Monhegan Island, Maine, is a small, rocky island ten miles from the nearest mainland and scarcely a square mile in area. It is accessible only by boat and there are no cars or paved roads on the Island.


Monhegan Island, Maine, is a small, rocky island ten miles from the nearest mainland and scarcely a square mile in area. It is accessible only by boat and there are no cars or paved roads on the Island.

Monhegan Island, Maine, is a small, rocky island ten miles from the nearest mainland and scarcely a square mile in area. It is accessible only by boat and there are no cars or paved roads on the Island.

Monhegan Island, Maine, is a small, rocky island ten miles from the nearest mainland and scarcely a square mile in area. It is accessible only by boat and there are no cars or paved roads on the Island.

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Since long before the explorer John Smith visited it in 1614, Monhegan was known to Native Americans as a prime fishing area, though today its economy is more invested in tourism than it is in lobstering or fishing. The year-round population has seldom exceeded 65 in recent times but is still vibrant. Monhegan is a living community of resiliant people, NOT a theme park.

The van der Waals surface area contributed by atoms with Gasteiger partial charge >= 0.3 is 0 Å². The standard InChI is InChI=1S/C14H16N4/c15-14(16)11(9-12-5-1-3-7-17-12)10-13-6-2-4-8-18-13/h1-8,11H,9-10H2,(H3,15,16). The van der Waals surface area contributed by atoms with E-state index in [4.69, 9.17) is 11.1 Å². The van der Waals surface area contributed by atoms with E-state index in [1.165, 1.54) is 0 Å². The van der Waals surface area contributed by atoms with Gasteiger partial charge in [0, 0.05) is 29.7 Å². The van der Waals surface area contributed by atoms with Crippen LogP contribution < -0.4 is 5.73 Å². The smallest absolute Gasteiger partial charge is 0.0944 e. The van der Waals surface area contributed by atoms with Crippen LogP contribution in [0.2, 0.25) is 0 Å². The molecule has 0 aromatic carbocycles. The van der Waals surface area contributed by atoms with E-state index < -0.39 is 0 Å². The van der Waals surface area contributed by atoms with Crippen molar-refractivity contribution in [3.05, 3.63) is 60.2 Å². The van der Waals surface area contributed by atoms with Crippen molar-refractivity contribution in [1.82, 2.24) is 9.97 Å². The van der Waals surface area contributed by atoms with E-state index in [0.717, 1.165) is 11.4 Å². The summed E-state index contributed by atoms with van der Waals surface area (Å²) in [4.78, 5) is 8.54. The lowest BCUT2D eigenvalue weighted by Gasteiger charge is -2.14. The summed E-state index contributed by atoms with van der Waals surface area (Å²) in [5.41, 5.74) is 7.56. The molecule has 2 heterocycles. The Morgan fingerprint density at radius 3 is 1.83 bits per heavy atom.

For more than 100 years, Monhegan has been a summer haven for artists and other visitors who appreciate its isolation, the beauty of its wilderness areas, its quiet relaxed atmosphere, and its unhurried pace.

Monhegan Associates, founded in 1954 by summer resident Ted Edison to preserve and protect the wild lands of the island and its “simple, friendly way of life,” owns and is responsible for the protection of the undeveloped parts of the island (about 350 acres) outside the village and harbor. About 10 miles of trails, often steep and strenuous, lead through wooded areas and over rocky ledges up to the highest ocean cliffs on the Maine coastline.

Residents and visitors alike work to see that the wildlands will remain wild and that the fragile ecology will not be endangered. Please join us in this endeavor and exercise care, in the Village as on the trails and cliffs, to assure that future generations may find and enjoy the same attractions that are so important to those who appreciate the Island today.